(a) The screening is conducted as an entry investigative procedure to identify individuals in need of referral for a comprehensive eye examination

(b) No definitive diagnosis is made, management is prescribed or prescription is given at the screening center.

(c) The outcome of the screening process including referral notes for the individuals identified as requiring further eye examination and statistical reports for the center concerned are recorded

(d)  No canvassing of or touting for a patient is done by or on behalf of the screening practitioner

(e) Patients are not mislead into believing that the screening is compulsory

Provisions of conducting mobile

(a) An optometrist may conduct a mobile practice in areas whose optometric services are not readily available with a provision that

(b)The practice operates in a defined area only

(c) The equipment used for a comprehensive visual examination in that practice is as defined in the guide lines issued by the board from time to time

(d)  Prior written approved to conduct such mobile practice is obtained from the board

(e)  Optical appliances dispensing is conducted by the practitioner at the site visited

(f) The practitioner operating the practice also has an established practice from which the mobile practice is operated from

(6)Patients are informed of the contact details of the established practice and of the nearest health facility with which the practitioner has made arrangements for emergency ocular health care.

ADVERTISING

Complaint: Optometrist put up an advert calling members of the public to purchase an eye examination and they will get a T-shirt, designer belt, watch and a bag.

The office of the Ombudsperson managed to point out this unethical advertising and the optometrist removed all those non optometric merchandise from the window display.

Some TV adverts violates the ethical rules of conduct and has been referred to the Legal department of the HPCSA for consideration.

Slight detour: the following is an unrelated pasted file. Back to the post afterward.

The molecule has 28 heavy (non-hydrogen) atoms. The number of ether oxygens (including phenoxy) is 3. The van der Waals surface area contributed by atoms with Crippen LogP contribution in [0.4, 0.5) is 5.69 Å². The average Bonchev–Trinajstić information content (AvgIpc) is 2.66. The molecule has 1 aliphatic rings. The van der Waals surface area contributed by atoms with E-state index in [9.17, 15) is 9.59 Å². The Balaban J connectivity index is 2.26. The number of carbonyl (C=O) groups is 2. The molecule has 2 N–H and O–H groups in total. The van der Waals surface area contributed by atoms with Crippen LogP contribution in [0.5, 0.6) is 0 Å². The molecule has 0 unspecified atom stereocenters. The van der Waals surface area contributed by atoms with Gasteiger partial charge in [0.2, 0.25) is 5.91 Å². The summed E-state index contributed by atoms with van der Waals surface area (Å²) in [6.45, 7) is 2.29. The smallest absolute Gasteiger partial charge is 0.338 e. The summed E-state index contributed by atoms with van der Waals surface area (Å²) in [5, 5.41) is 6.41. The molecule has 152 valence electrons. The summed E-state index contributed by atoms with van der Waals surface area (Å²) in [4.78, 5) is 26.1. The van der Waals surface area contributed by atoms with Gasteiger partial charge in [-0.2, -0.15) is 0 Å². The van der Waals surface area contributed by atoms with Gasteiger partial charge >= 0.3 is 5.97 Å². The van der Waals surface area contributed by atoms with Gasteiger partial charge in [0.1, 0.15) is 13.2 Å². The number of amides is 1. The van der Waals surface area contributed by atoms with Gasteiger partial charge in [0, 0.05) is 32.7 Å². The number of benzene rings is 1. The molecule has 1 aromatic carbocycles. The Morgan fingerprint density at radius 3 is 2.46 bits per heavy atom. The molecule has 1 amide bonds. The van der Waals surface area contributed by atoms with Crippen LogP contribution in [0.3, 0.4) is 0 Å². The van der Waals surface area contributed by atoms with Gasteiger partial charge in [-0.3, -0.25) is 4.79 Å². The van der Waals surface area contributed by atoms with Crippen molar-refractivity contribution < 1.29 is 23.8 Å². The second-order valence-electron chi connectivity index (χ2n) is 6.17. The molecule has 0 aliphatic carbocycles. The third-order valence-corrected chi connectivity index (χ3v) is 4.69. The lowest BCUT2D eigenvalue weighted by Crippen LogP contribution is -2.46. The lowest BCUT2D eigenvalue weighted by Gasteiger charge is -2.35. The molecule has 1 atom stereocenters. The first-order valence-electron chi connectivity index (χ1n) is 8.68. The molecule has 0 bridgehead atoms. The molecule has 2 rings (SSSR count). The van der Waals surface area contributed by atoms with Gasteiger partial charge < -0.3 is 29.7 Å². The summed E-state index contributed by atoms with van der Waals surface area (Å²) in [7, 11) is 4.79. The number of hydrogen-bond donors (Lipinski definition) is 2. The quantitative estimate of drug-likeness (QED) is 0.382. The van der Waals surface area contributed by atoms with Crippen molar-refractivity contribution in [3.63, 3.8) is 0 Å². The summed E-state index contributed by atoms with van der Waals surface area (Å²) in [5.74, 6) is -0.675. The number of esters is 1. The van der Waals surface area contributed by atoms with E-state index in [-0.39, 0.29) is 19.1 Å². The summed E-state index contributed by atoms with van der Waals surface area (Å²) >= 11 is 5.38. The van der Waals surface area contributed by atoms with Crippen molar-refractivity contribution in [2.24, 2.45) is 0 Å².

PRACTICE OWNERSHIP

A query was raised by a member on the corporate entity owning an optometric practice of which is not registered with the HPCSA.

Employment of optometrist by unregistered persons – Refer to the HPCSA-committee on undesirable business practice for clarification.

CONSUMER ACT

Optometrist should be familiar with the fundamental consumer rights to avoid litigations:

1 Right to fair value, good quality and safety

2. Right to fair just and reasonable terms and conditions

3. Right to fair and honest dealing

4. Right to fair and responsible marketing

5. Right to disclosure

6. Right to choose

7. Right to Privacy

8 Right of Equality

UNPROFESSIONAL CONDUCT –RELATIONSHIP WITH COLLEAGUES

Complaint: Optometrist refused to release a patient prescription to another colleague .The legal department forwarded to the HPCSA Ombudsman for consideration.

Optometrists are urged to foster good relations amongst colleagues for the benefit and interest of patients.

All for the promotion of ethical practice of the Optometric profession

Nkosi Lucky Ombudsperson

0715258733,0726171124

The Issue Of Quality In Optometric Practice

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The issue of quality in optometric practice may be central to the reluctance of legislative authorities and the medical profession to embrace changes in the profession of optometry. The responsibility to assure our stakeholders falls squarely on our door and represents the single biggest challenge we have faced in decades. To this end, the SAOA is preparing survey questionnaires which are to be circulated to members for a response from the end of March.

These questionnaires will deal with different components or factors that are generally accepted to have an impact on the quality of services provided. It is difficult to measure quality of services in any setting because quality is a multi-factorial concept. A patient’s perception of quality could be determined by one of several factors such as the following:
(1) the setting within which the service is offered,
(2) the conduct of frontline staff and the clinical staff,
(3) the type of equipment used in the consultation,
(4) the post consultation information provided and its comprehensiveness,
(5) the accuracy of the diagnosis and the outcomes linked to the clinical management choices,
(6) the efficiency of the administration in dealing with claims and payment related matters and lastly
(7) the confidence of the patient in the facility to cater for any perceived complications or adverse situation should those arise.
It is factors related to the above which the survey will address. I plead with you to take a little bit of your time to respond to the questionnaires. The more responses we get the more comprehensive the outcome will be. We will publish the results online and the process will culminate in an adoptive conference of the norms and standards that we would have supported through this process. Your involvement with this process will help us to change the face of the profession forever. Please do your part.